Total MSRP, including destination, for our Avalon TRD tester: $46,147. By comparison, the 2020 Toyota Avalon TRD starts at $42,375.
Interior Highlights: Comfortable & Roomy
The Avalon TRD cabin is a great place to spend time if you have to make a long commute. We took a long road trip this week and the big sedan is the perfect road car. The Softex upholstery with Ultra-suede inserts and red stitching feels more upscale than the price would suggest. The cabin is roomy and there is plenty of legroom up front for taller riders.
Regardless of the trim level, the 2020 Toyota Avalon offers over 40 inches of legroom for front and rear passengers. While legroom is a strength in the back, the headroom can feel a little compromised for taller passengers due to the sloping roofline.
The Avalon TRD comes with heated front seats but we were surprised it didn’t also have a heated steering wheel for cold mornings. Rear heated seats are available for all Avalon trim levels, including the TRD. Finally, the JBL premium sound system has 14 speakers, a subwoofer, and a 1,200-watt amplifier for those who want to keep out the noisy world.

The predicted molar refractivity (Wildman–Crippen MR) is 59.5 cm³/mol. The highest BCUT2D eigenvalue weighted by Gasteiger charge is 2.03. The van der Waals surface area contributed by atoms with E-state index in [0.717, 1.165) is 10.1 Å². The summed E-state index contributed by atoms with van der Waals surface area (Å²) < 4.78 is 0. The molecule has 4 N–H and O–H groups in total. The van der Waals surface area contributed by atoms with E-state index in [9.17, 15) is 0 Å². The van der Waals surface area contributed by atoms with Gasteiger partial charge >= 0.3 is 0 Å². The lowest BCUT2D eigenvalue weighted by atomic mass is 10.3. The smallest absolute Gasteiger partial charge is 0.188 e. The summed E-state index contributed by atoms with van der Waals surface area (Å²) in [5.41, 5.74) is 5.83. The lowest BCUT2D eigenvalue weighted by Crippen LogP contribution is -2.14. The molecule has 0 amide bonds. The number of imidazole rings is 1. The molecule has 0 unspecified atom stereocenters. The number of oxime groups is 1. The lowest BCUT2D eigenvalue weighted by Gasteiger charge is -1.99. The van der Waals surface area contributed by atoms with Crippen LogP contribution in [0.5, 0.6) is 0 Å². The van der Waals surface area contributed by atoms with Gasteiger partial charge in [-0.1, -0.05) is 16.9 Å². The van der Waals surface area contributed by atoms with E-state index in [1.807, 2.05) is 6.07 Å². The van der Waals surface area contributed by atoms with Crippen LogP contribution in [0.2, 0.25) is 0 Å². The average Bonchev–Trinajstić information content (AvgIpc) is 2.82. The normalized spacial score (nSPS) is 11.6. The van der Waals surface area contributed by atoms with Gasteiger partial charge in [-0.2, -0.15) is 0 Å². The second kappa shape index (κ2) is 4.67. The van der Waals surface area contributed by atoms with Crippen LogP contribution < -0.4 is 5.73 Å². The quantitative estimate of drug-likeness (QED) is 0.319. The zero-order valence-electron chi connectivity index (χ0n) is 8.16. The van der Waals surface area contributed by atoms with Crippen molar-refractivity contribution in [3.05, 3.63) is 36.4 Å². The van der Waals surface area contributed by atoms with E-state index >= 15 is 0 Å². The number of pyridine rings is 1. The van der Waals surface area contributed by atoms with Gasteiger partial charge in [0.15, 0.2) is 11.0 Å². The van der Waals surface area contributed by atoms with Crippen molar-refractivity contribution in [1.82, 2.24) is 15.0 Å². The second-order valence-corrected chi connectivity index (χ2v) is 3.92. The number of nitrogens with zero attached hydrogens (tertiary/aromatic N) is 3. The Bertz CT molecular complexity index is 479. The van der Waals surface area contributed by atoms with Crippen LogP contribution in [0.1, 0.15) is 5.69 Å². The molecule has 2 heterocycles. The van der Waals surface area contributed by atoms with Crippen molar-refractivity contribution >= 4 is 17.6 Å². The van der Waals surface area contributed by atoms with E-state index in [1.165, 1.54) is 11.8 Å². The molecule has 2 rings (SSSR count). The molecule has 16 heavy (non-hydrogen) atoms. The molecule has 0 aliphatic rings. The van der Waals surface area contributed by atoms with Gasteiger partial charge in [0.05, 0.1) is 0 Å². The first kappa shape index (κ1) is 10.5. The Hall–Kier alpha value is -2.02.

2020 Toyota Avalon TRD: Engine & Powertrain
The Avalon TRD comes with the same 3.5-liter six-cylinder engine as the standard models. It produces 301 horsepower (6,600 rpm) and 267 lb-ft. of torque (4,700 rpm) and is connected to an eight-speed automatic. EPA fuel mileage estimates come in at 22/31 city/highway and 25 combined mpg.
Currently, all models of the 2020 Toyota Avalon are front-wheel drive. However, Toyota will introduce an all-wheel drive option for the Avalon next year.
Driving Dynamics: Smooth & Crisp
Even though the new Avalon TRD has the same power rating as the standard models, the retuned suspension, upgraded brakes, and thicker underbody braces make a difference and provide extra stability. We pushed the big sedan hard in the mountains near Denver and it responded well in the corners. The TRD-tuned suspension allowed us to take the curves faster than normal with little body lean. There is a bit of understeer with the front-drive configuration, however.
The Avalon is not generally thought of as a sports sedan, but the TRD looks the part. When we pushed it hard up I-70, the TRD exhaust sounded the part as well. The eight-speed automatic transmission was smooth shifting and found the right gear most of the time.
Visibility is good from the front and modest to the sides and back. There was minimal wind noise inside the cabin, although we wished for a heads-up display so we could keep our eyes on the road more easily.
Conclusion: Looks Good, Feels Solid
The Avalon TRD is a great sedan for long road trips, daily commuting, and looking cool while you do it! We got plenty of looks this week as other drivers checked out the new TRD. If you need a full-size sedan with a little more edge, but don’t want to spend big money on a sports car, the Avalon TRD should be on your list.
Denis Flierl has invested over 25 years in the automotive industry in a variety of roles. All of his firsthand reviews are archived on our test drives page. Follow Denis on Twitter: @CarReviewGuy